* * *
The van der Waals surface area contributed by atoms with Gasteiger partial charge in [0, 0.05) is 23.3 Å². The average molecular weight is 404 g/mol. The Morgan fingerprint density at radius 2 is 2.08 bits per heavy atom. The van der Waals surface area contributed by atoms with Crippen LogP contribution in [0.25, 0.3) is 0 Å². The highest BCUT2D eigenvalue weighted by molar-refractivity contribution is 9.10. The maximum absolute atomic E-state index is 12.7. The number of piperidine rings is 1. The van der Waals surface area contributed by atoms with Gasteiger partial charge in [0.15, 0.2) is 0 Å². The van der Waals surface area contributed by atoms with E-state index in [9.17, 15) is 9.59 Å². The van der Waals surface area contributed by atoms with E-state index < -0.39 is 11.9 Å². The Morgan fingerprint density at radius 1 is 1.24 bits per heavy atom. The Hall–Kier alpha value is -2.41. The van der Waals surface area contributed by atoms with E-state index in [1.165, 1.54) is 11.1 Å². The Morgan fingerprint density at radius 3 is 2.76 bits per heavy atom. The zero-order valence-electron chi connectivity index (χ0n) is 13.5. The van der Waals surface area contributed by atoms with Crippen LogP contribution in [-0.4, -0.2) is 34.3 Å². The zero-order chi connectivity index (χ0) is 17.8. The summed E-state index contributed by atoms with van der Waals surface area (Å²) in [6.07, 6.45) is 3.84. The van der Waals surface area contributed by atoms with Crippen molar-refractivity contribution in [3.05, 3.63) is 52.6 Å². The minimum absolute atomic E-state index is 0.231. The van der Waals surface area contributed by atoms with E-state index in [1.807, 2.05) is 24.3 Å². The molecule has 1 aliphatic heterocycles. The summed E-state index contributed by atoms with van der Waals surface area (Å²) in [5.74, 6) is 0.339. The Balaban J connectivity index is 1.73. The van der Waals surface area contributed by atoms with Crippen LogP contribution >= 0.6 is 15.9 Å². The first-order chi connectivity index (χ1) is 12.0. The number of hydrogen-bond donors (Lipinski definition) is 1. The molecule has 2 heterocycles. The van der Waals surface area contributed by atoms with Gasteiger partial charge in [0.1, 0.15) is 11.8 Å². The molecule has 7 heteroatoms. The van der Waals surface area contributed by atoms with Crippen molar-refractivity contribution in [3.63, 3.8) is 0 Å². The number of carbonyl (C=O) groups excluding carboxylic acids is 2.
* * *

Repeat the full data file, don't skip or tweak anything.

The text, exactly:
The van der Waals surface area contributed by atoms with Gasteiger partial charge in [0, 0.05) is 23.3 Å². The average molecular weight is 404 g/mol. The Morgan fingerprint density at radius 2 is 2.08 bits per heavy atom. The van der Waals surface area contributed by atoms with Crippen LogP contribution in [0.25, 0.3) is 0 Å². The highest BCUT2D eigenvalue weighted by molar-refractivity contribution is 9.10. The maximum absolute atomic E-state index is 12.7. The number of piperidine rings is 1. The van der Waals surface area contributed by atoms with Gasteiger partial charge in [0.15, 0.2) is 0 Å². The van der Waals surface area contributed by atoms with E-state index in [9.17, 15) is 9.59 Å². The van der Waals surface area contributed by atoms with E-state index < -0.39 is 11.9 Å². The Morgan fingerprint density at radius 1 is 1.24 bits per heavy atom. The Hall–Kier alpha value is -2.41. The van der Waals surface area contributed by atoms with E-state index in [1.165, 1.54) is 11.1 Å². The Morgan fingerprint density at radius 3 is 2.76 bits per heavy atom. The zero-order valence-electron chi connectivity index (χ0n) is 13.5. The van der Waals surface area contributed by atoms with Crippen LogP contribution in [-0.4, -0.2) is 34.3 Å². The zero-order chi connectivity index (χ0) is 17.8. The summed E-state index contributed by atoms with van der Waals surface area (Å²) in [6.07, 6.45) is 3.84. The van der Waals surface area contributed by atoms with Crippen molar-refractivity contribution in [3.05, 3.63) is 52.6 Å². The minimum absolute atomic E-state index is 0.231. The van der Waals surface area contributed by atoms with E-state index in [1.807, 2.05) is 24.3 Å². The molecule has 1 aliphatic heterocycles. The summed E-state index contributed by atoms with van der Waals surface area (Å²) in [5.74, 6) is 0.339. The Balaban J connectivity index is 1.73. The van der Waals surface area contributed by atoms with Crippen LogP contribution >= 0.6 is 15.9 Å². The first-order chi connectivity index (χ1) is 12.0. The number of hydrogen-bond donors (Lipinski definition) is 1. The molecule has 2 heterocycles. The van der Waals surface area contributed by atoms with Gasteiger partial charge in [0.1, 0.15) is 11.8 Å². The molecule has 7 heteroatoms. The van der Waals surface area contributed by atoms with Crippen molar-refractivity contribution in [3.63, 3.8) is 0 Å². The number of carbonyl (C=O) groups excluding carboxylic acids is 2.